(p. 221) From all accounts, Jobs prided himself as a canny observer not only of business but also of human character, and he did not want to admit– especially to himself–that he had been betrayed by the two young men he had been attempting to mentor. He felt the trust between the two companies had been violated. After increasingly contentious phone calls, in the summer of 2008, Jobs ventured to Mountain View to see the Android phone and personally judge the extent of the violation. He was reportedly furious. Not only did he believe that Google had performed a bait and switch on him, replacing a noncompeting phone with one that was very much in the iPhone mode, but he also felt that Google had stolen Apple’s intellectual property to do so, appropriating features for which Apple had current or pending patents.
While Jobs could not stop Google from developing the Dream version of Android, he apparently was successful, at least in the first version of the Google phone, in halting its implementation of some of the multitouch gestures that Apple had pioneered. Jobs believed that Apple’s patents gave it exclusive rights to certain on-screen gestures–the pinch and the swipe, for example. According to one insider, Jobs demanded that Google remove support of those gestures from Android phones. Google complied, even though those gestures, which allowed users to resize images, were tremendously useful for viewing web pages on handheld devices.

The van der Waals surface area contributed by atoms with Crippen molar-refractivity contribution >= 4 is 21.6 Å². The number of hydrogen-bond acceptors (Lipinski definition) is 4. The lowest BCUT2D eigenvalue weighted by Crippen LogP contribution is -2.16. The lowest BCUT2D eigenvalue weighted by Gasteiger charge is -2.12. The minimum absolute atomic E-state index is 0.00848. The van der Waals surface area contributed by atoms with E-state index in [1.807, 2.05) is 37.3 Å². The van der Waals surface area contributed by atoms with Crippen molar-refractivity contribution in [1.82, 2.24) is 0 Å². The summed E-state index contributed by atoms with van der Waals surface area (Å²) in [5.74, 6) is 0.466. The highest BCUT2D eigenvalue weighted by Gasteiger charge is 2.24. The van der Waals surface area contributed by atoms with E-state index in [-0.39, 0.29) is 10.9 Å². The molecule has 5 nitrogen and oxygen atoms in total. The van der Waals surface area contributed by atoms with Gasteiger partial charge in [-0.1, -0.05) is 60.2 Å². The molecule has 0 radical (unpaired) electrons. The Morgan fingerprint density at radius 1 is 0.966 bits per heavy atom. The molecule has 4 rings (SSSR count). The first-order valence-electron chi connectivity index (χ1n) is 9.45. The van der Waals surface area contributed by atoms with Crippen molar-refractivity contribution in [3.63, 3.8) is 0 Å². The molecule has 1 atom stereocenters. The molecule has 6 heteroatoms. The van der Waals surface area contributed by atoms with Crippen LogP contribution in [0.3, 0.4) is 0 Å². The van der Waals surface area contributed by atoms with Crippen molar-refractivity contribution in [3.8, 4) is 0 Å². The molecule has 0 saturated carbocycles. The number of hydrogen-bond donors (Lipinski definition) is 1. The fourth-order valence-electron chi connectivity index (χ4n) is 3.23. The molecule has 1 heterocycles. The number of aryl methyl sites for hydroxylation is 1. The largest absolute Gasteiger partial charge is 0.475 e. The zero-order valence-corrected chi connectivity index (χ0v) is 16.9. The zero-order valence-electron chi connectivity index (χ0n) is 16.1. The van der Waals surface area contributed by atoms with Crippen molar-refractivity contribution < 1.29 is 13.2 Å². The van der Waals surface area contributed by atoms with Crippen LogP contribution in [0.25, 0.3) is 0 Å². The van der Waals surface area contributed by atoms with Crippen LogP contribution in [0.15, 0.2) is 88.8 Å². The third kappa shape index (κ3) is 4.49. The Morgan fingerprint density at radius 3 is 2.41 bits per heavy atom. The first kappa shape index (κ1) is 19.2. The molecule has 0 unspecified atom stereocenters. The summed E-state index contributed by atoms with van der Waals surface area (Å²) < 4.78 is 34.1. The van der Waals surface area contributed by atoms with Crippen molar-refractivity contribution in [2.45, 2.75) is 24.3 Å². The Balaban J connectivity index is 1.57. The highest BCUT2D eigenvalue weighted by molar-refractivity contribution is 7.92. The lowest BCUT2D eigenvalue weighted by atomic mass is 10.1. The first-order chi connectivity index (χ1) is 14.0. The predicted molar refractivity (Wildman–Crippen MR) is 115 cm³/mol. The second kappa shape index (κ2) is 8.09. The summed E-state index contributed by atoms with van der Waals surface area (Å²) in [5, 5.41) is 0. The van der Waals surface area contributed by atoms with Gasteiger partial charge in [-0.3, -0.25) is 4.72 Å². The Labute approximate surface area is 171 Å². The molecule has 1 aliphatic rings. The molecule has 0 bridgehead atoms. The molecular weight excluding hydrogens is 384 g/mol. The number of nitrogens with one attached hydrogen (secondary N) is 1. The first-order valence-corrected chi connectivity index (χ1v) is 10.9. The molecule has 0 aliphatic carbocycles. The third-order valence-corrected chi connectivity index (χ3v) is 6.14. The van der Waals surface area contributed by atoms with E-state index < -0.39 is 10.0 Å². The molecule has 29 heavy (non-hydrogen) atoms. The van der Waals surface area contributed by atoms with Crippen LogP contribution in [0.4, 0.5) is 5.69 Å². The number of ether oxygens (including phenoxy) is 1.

Levy, Steven. In the Plex: How Google Thinks, Works, and Shapes Our Lives. New York: Simon & Schuster, 2011.